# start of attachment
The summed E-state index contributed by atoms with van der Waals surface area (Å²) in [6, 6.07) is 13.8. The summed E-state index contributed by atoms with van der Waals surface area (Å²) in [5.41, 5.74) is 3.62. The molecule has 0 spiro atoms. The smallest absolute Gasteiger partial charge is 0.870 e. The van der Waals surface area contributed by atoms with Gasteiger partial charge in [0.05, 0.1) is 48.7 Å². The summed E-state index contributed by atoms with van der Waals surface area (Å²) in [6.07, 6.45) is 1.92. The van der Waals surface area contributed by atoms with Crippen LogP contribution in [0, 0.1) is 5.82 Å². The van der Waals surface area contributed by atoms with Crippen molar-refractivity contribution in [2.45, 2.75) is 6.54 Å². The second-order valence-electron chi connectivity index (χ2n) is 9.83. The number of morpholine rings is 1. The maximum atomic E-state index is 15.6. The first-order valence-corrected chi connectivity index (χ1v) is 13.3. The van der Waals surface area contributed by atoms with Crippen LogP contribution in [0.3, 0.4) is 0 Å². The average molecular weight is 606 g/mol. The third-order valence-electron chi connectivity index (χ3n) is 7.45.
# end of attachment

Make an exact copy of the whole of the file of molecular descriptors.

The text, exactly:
The summed E-state index contributed by atoms with van der Waals surface area (Å²) in [6, 6.07) is 13.8. The summed E-state index contributed by atoms with van der Waals surface area (Å²) in [5.41, 5.74) is 3.62. The molecule has 0 spiro atoms. The smallest absolute Gasteiger partial charge is 0.870 e. The van der Waals surface area contributed by atoms with Gasteiger partial charge in [0.05, 0.1) is 48.7 Å². The summed E-state index contributed by atoms with van der Waals surface area (Å²) in [6.07, 6.45) is 1.92. The van der Waals surface area contributed by atoms with Crippen LogP contribution in [0, 0.1) is 5.82 Å². The van der Waals surface area contributed by atoms with Crippen molar-refractivity contribution in [2.45, 2.75) is 6.54 Å². The second-order valence-electron chi connectivity index (χ2n) is 9.83. The number of morpholine rings is 1. The maximum atomic E-state index is 15.6. The first-order valence-corrected chi connectivity index (χ1v) is 13.3. The van der Waals surface area contributed by atoms with Crippen LogP contribution in [0.3, 0.4) is 0 Å². The average molecular weight is 606 g/mol. The third-order valence-electron chi connectivity index (χ3n) is 7.45.